8.09 describe the evolution of stars of similar mass to the Sun through the following stages: nebula, star (main sequence) , red giant, white dwarf
Stars form from large clouds of dust and gas particles (nebulae) that are drawn together by gravitational forces over millions of years. As the particles get closer the temperature and pressure becomes so large that nuclear fusion of hydrogen nuclei to helium nuclei occurs. This releases enormous amounts of energy in the form of heat and light.
• star (main sequence)
Fusion produces forces that make the star expand outwards, but gravitational force is always pulling the particles within the star inwards. When these two opposing forces become balanced a star is stable and called a main sequence star. It should stay this way for millions of years, at a constant size and temperature.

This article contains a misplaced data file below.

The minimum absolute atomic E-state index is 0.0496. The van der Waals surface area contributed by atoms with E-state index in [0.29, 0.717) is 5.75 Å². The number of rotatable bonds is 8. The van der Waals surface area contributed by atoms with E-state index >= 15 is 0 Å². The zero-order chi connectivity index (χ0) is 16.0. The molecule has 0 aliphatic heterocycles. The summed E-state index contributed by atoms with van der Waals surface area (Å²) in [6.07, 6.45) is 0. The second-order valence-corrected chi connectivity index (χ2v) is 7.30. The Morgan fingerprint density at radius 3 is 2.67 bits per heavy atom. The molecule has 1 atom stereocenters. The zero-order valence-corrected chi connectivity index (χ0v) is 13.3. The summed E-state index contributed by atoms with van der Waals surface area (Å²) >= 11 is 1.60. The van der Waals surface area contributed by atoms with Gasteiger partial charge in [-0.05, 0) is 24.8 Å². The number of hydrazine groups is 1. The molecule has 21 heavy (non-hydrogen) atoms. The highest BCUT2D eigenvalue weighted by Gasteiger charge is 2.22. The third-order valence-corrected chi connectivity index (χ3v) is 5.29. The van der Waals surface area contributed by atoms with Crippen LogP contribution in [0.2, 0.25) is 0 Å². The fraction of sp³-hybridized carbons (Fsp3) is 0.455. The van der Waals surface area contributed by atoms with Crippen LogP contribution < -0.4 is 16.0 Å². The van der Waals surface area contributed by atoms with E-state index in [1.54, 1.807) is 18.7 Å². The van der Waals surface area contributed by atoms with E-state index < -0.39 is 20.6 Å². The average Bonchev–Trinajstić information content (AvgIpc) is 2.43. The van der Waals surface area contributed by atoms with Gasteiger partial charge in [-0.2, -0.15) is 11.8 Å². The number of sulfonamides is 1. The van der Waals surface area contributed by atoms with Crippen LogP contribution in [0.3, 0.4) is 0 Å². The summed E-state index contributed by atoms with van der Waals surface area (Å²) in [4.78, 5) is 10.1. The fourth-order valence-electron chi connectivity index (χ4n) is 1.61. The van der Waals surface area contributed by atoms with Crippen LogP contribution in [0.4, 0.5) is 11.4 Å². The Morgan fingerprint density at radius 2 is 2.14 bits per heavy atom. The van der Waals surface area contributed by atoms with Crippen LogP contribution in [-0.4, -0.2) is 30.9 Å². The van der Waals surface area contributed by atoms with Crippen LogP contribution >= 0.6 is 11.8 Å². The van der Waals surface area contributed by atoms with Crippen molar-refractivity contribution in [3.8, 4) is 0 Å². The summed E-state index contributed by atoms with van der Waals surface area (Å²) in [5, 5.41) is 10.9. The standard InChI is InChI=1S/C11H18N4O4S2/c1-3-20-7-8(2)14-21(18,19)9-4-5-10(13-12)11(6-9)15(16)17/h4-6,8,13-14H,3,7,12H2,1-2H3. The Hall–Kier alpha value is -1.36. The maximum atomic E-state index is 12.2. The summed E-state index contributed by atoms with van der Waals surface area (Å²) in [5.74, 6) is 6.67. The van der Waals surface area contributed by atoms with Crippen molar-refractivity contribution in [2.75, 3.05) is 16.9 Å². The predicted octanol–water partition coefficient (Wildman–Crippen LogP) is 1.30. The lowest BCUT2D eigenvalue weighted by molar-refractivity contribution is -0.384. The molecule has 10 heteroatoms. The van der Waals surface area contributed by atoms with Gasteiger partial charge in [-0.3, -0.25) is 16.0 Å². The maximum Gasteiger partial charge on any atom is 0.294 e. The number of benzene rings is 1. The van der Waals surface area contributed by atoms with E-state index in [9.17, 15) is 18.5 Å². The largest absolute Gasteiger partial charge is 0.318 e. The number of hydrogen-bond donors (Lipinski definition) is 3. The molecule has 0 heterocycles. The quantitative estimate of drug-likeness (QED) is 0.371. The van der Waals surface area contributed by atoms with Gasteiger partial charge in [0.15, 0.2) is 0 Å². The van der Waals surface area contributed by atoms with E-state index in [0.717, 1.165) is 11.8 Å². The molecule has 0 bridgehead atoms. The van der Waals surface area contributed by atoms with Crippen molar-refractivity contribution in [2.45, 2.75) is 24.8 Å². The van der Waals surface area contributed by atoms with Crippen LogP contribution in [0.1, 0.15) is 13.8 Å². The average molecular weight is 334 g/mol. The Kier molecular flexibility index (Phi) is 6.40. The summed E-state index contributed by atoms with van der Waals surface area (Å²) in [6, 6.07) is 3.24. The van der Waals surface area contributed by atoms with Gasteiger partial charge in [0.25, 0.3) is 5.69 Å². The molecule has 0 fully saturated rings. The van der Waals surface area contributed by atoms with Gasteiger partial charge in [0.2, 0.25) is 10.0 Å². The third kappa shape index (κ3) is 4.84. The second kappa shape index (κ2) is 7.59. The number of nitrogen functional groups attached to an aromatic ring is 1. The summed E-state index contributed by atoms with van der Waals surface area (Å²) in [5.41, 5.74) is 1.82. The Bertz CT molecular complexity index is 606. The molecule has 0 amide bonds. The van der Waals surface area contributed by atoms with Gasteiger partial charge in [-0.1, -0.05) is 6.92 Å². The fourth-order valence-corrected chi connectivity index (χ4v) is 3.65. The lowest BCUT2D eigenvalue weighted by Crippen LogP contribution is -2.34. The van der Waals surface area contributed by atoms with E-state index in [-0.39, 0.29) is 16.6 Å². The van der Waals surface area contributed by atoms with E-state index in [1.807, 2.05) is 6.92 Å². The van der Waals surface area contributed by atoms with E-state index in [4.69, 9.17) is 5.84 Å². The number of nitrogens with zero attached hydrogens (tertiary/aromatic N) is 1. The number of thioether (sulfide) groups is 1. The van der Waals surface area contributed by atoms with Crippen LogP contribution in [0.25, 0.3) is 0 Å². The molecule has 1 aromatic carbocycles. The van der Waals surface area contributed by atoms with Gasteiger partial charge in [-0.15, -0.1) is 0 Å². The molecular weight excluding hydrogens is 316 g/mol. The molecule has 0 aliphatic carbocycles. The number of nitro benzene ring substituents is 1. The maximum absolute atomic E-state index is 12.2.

• red giant
Eventually hydrogen fusion stops as the star runs out of fuel. Gravitational force is now bigger than the outward fusion force which causes the star to collapse inwards and compress. This causes it to heat up to even higher temperatures so that fusion of helium nuclei begins. The increased power output causes the star to expand greatly. The surface area is so large that it is cooler than before, so its colour changes to red and the star is called a red giant.
• white dwarf
Eventually fusion stops when the star runs out of helium nuclei and the gravitational force causes the star to collapse inwards and compress again. This heats it up so it changes colour to emit white light. The star is squashed so greatly by the gravitational force to become a small and very dense white dwarf. (They are so dense that a teaspoon full would weigh more than a cruise liner). A white dwarf eventually cools down and change colour as it does so, eventually becoming black.